Who is the Colorado Criminal Justice Reform Coalition?

Our mission is to reverse the trend of mass incarceration in Colorado. We are a coalition of nearly 7,000 individual members and over 100 faith and community organizations who have united to stop perpetual prison expansion in Colorado through policy and sentence reform.

Our chief areas of interest include drug policy reform, women in prison, racial injustice, the impact of incarceration on children and families, the problems associated with re-entry and stopping the practice of using private prisons in our state.

If you would like to be involved please go to our website and become a member.

Tuesday, February 20, 2007

Prisoners of the Census Bureau

The Real Cost of Prisons points us to an article that examines how we have no idea how or where to count the 2.2 million people that we have incarcerated and what the consequences of that are. It's an issue for Colorado since most of our 22,000 incarcerated people are in rural areas spread out across the state, and in time, the prison populations for these rural towns can match or even exceed the real populations of those towns.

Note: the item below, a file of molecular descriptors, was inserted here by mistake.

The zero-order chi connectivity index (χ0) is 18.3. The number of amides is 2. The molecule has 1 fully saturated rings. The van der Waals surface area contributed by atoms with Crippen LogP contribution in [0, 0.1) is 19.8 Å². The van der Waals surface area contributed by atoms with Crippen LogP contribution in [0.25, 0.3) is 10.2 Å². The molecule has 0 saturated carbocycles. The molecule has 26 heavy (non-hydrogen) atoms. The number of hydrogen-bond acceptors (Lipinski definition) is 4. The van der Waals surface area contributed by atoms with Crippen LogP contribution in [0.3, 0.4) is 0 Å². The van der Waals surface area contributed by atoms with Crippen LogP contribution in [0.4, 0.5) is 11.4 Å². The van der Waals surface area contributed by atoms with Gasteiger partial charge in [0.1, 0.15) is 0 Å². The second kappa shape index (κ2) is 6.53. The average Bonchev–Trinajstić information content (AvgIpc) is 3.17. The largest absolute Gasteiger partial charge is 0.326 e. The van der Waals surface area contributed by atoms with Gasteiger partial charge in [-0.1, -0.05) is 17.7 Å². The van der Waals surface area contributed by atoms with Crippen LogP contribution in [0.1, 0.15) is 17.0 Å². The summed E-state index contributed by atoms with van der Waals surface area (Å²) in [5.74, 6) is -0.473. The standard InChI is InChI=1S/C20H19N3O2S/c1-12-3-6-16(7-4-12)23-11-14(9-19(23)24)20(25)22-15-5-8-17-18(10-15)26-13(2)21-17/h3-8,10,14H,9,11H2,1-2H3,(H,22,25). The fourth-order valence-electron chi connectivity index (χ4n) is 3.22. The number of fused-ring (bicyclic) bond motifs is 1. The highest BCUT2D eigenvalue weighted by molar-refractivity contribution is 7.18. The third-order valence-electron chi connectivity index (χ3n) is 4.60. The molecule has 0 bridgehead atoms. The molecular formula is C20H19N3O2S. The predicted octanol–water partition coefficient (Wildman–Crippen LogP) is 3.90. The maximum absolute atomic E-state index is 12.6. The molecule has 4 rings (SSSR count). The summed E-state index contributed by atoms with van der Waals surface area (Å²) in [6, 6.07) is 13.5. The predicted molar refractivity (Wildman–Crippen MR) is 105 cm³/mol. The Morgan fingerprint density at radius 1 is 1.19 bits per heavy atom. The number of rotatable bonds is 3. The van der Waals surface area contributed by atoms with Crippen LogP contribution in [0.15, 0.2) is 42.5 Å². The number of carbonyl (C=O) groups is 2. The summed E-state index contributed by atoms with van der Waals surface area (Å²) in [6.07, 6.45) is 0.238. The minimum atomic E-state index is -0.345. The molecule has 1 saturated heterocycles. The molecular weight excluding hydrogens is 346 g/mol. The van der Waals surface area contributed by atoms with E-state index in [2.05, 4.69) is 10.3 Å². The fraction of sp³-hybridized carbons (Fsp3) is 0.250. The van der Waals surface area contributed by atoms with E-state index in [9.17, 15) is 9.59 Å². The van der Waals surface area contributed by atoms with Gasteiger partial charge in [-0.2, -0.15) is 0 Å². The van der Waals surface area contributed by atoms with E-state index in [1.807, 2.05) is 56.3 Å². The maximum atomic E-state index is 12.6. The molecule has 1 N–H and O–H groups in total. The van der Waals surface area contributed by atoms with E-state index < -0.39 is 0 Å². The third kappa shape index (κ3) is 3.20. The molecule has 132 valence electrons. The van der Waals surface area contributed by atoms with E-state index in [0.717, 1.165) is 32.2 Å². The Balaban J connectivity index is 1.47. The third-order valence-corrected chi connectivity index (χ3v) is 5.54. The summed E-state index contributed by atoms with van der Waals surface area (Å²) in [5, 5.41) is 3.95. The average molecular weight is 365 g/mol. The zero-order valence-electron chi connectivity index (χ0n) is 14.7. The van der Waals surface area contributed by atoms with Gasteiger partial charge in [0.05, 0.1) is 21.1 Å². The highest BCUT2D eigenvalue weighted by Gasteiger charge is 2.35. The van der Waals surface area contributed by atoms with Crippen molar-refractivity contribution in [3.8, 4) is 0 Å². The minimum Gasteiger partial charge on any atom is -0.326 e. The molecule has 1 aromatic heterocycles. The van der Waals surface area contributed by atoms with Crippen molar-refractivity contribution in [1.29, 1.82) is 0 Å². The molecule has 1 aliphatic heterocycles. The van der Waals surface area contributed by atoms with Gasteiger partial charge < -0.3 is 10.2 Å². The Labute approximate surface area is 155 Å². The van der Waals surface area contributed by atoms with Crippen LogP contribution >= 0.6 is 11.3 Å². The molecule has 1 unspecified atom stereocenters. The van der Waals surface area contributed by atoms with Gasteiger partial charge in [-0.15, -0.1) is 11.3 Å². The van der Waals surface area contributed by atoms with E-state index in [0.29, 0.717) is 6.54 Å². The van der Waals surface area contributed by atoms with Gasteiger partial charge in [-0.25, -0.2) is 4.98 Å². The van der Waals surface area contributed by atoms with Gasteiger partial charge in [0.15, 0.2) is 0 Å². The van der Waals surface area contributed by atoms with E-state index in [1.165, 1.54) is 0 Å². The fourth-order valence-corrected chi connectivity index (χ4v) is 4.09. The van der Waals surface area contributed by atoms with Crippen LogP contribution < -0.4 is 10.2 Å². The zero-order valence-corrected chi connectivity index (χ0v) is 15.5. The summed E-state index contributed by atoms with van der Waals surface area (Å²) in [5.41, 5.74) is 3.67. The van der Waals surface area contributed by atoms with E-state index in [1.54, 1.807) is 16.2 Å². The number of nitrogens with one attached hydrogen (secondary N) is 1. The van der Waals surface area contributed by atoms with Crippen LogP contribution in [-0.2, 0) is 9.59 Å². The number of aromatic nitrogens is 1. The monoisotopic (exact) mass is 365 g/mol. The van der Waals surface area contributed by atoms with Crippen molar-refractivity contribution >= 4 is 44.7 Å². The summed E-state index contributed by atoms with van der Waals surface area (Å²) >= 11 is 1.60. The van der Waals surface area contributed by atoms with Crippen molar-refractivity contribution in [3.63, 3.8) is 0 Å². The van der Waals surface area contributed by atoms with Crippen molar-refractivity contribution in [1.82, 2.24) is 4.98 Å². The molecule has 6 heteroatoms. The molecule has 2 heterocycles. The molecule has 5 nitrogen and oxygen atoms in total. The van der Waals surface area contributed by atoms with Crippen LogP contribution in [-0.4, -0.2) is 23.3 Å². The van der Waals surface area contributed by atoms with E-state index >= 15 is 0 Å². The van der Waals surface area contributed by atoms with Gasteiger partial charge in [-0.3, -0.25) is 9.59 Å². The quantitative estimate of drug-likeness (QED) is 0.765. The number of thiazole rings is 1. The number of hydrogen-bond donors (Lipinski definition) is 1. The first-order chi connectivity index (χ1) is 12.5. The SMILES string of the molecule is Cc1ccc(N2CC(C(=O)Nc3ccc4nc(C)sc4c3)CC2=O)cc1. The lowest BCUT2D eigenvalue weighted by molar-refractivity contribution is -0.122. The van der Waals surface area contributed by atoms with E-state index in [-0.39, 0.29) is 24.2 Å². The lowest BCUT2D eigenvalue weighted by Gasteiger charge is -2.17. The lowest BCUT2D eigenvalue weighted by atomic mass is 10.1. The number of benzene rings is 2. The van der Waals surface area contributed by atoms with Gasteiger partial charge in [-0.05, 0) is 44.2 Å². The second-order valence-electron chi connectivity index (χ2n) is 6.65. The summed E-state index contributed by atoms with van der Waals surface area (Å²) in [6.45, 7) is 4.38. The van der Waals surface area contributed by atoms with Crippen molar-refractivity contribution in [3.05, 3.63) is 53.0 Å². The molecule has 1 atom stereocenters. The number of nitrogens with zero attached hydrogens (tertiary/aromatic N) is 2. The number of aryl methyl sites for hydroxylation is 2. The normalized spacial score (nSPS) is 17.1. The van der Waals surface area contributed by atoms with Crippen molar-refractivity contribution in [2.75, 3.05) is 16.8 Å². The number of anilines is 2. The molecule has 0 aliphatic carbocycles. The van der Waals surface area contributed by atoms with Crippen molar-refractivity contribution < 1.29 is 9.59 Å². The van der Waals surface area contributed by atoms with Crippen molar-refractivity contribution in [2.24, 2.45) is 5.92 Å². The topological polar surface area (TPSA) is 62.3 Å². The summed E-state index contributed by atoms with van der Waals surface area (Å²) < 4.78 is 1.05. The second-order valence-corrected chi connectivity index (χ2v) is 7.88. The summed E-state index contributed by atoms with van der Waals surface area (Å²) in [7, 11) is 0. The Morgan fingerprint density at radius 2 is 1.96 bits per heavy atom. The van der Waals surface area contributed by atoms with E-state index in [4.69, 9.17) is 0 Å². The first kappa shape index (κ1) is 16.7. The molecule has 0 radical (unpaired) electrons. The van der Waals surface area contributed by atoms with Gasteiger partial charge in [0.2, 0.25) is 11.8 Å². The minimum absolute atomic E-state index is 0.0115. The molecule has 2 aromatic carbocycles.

TODAY, MORE THAN 2 million people, or nearly one out of every 100 adults, is sitting in a jail or prison in the United States -- an incarceration rate unprecedented in U.S. history.

The total number of prisoners is not in dispute. But how to tabulate them is emerging as perhaps the most vexing issue of the 2010 census.

The U.S. Census Bureau counts prisoners as residents of the towns and counties where they are incarcerated, even though most inmates have no ties to those communities and almost always return to their home neighborhoods upon release.

This has enormous and unsettling political and economic consequences, especially for California. The state banishes many of its urban offenders to prisons clustered in rural areas and intends to send at least 5,000 of its inmates out of state to cope with the prison overcrowding crisis....A provocative analysis by the Prison Policy Initiative estimates that if prisoners held in upstate New York were counted in their home neighborhoods, at least four state Senate seats — all Republican — would be in jeopardy after redistricting.

As Michigan state Rep. LaMar Lemmons (D-Detroit), a proponent of census reform, said: "Prison is not a residence; it is a condition."

LA Times Editorial here

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